Most drivers realize gas prices peak and valley based upon seasons and demand. The recent spike in price from $3 to $3.55 per gallon in one month was extreme.
Spikes could be less severe if the state gas tax ratcheted down during peak periods and ratcheted back up during valleys. Former Gov. Tim Pawlenty suggested just such an idea when he was in office, and its merits remain today.
During peaks, small businesses, farmers and lower income drivers have no choice but to find the extra money for gas. That often comes at the expense of other bills. And, tourism-dependent regions like the lakes area can suffer.
Lawmakers and Gov. Mark Dayton seem to want to reform taxes. Both sides of the aisle say they want to make taxes more fair and keep the state’s income stream more stable.
We believe a sliding gas tax could be part of the solution. By lowering the tax during peaks such as summer, Minnesotans might be more willing to drive up north and stimulate the state’s tourism economy.
Conversely, if the tax increased when gas prices were lower in the winter, drivers could more easily pay the tax. The state could theoretically collect enough to make up for the peaks, and maybe even get ahead. Whatever surplus is collected could be dedicated to a road and bridge repair account.
All states and the federal government add a gas tax. It ranges from a low of 8 cents in Alaska to a high of 49 cents in New York. Area states tax at the following amounts, according to the American Petroleum Institute:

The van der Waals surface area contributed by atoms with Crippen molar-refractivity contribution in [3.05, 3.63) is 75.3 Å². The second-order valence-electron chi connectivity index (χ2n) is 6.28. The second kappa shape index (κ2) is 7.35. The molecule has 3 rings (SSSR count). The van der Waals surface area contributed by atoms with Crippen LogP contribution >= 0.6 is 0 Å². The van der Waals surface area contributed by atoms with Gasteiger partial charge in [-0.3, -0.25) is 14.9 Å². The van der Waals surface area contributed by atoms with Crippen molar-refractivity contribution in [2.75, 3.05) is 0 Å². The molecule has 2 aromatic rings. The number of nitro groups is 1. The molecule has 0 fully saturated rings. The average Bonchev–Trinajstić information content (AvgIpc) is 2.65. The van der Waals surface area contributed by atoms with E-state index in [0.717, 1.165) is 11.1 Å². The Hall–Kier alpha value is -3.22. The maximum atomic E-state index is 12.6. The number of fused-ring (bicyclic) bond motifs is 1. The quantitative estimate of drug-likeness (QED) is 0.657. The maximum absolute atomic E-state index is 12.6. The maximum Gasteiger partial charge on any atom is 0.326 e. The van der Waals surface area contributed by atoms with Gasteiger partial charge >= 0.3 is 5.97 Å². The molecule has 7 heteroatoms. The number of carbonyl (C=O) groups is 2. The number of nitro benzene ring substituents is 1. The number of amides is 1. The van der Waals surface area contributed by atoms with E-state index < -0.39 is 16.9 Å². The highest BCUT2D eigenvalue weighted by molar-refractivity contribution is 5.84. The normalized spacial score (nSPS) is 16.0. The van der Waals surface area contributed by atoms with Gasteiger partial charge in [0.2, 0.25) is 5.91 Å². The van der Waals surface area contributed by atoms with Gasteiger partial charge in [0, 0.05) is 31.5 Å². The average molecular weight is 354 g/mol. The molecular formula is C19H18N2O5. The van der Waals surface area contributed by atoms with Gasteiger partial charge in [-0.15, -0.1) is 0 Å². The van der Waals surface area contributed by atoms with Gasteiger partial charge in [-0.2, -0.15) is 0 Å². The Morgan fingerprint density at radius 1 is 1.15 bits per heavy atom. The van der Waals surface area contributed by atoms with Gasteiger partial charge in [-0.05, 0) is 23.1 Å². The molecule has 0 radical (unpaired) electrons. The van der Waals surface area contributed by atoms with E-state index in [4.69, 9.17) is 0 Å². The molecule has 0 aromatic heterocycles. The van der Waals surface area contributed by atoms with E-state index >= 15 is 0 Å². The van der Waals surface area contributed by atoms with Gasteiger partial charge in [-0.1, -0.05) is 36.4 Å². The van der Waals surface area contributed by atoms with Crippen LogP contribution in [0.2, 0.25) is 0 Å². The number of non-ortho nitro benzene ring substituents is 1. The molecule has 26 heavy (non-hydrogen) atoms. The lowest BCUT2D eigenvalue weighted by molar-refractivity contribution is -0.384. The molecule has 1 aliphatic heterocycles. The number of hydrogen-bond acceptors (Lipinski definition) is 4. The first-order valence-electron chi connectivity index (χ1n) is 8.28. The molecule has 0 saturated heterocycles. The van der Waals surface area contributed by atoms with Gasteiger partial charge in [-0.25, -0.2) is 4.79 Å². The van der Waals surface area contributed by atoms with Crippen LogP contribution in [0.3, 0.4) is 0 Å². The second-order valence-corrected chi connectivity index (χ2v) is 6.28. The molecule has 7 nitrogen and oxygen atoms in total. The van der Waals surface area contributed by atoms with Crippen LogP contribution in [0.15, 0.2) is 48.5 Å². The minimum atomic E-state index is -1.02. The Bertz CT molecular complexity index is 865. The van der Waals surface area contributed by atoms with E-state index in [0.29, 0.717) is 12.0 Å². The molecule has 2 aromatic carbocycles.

Iowa 22 cents
Minnesota 28.1 cents
North Dakota 23 cents
South Dakota 24 cents
Wisconsin 32.9 cents
National avg. 31.1 cents
Federal tax 18.4 cents
Adding the Minnesota tax of 28.1 cents to the federal tax of 18.4 cents results in a total gas tax of 46.5 cents in the land of 10,000 lakes. That is 4 cents less than the national average of 49.5 cents.
When gas prices spike 50 cents, Minnesota’s gas tax could drop in half from 28 cents to 14 cents. When gas prices fall 50 cents, the tax could rise from 28 to 50 cents, allowing the state to cover the drop in tax. Any surplus could go into a road and bridge account.
Opponents of this idea might say it would be tricky for the state to set the tax each time prices go up or down. That’s a valid point. However, if gas stations are sophisticated enough to change prices each day, the state should be able to do so.
Besides, if the current DFL governor and DFL controlled Legislature could adopt an idea from a former Republican governor, lawmakers from both sides might pull into the station to support it.
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